Pediatric Heart Expert Forum
Small left ventricle in fetus
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Questions in this forum are answered by pediatric cardiologists, cardiothoracic surgeons and anesthesiologists from The Children's Hospital of Philadelphia. This forum is for questions and support about pediatric heart problems, symptoms and topics such as heart murmurs, palpitations, fainting, chest pain, congenital heart defects (including management and intervention), fetal cardiology, adult congenital cardiology, arrhythmias and pre-participation athletic screening.

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Small left ventricle in fetus

I had my ultrasound done last week at 19 wks 3 days pregnant. The tech said she only got one decent pic of babies left ventricle but couldn't duplicate it and said either bad positioning it his ventricle is small. My doc called me prompt Te next morning yo advise me to schedule with a highrisk sspecialist within 2-3 weeks when baby is bigger so they can look again. I'm scared and unsure what's going on. Could it gave been bad positioning and his size, he weighed 10 oz, the made it hard or is it likely it's small and they are sending me to a specialist for confirmation? I'm not getting many answers so far and I'm very worried.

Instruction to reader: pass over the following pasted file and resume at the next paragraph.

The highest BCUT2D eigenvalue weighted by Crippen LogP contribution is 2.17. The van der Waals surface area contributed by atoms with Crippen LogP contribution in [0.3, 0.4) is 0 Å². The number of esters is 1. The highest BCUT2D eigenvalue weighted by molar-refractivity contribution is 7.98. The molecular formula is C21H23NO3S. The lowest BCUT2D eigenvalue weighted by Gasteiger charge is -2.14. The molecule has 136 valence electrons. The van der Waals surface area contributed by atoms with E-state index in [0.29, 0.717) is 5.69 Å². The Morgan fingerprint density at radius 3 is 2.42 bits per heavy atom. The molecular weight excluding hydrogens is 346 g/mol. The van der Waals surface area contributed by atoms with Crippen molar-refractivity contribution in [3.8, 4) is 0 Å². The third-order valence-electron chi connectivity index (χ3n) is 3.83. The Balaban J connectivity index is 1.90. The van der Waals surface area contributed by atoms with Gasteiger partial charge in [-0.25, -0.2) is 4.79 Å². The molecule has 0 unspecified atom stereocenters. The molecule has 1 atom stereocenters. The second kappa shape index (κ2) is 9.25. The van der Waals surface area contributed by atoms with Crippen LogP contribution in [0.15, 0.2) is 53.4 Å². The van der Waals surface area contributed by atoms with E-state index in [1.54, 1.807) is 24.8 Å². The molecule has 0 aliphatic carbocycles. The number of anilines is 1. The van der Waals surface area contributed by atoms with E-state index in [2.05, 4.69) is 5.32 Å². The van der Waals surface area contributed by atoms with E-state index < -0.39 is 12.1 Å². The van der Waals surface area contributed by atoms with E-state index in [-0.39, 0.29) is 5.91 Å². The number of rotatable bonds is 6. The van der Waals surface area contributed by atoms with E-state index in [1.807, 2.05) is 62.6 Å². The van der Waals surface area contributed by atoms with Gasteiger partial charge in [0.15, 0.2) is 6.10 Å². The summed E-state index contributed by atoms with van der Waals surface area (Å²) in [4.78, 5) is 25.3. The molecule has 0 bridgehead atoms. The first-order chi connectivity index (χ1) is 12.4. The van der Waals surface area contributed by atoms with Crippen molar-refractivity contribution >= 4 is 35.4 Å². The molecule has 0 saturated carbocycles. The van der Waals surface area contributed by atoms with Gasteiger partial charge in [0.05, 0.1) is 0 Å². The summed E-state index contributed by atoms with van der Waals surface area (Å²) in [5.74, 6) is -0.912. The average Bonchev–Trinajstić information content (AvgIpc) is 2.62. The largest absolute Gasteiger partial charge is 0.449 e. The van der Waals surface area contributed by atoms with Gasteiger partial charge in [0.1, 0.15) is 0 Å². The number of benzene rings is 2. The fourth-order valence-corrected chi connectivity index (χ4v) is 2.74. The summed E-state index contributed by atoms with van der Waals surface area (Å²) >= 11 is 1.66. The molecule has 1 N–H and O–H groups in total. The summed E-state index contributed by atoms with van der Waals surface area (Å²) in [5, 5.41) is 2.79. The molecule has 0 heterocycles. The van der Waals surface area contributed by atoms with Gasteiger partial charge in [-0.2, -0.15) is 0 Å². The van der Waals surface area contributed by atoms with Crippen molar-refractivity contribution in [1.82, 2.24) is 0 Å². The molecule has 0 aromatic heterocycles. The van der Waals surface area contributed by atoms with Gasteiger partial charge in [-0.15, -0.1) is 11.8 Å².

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Unfortunately, the answer could be either.  It may be that the left sided ventricle (pumping chamber) looked small because of the position of the baby, OR it could really be small.  Until another specialist looks, you will not know for sure.  Obviously if the next images show a normal size left ventricle, then it was a positional issue.  However, if the left ventricle still looks small, then the baby likely has congenital heart disease (CHD), In the general population, CHD is much more common than people realize, and some heart abnormality it seen in roughly 1 in 100 babies.  If the left ventricle is very small, then this could be a form of hypoplastic left heart syndrome (HLHS),.  On the other hand if there is only a mild discrepancy in size between the left and right pulmping chambers, then there can be other explanations.  You should go ahead and schedule a fetal echocardiogram within the next 1-2 weeks, or as soon as you can get one.  Good information can be obtained at 18-19 weeks.  It is important to get this information early in the pregnancy so you can learn about management and prognosis if this is a congenital heart problem.   Good luck.
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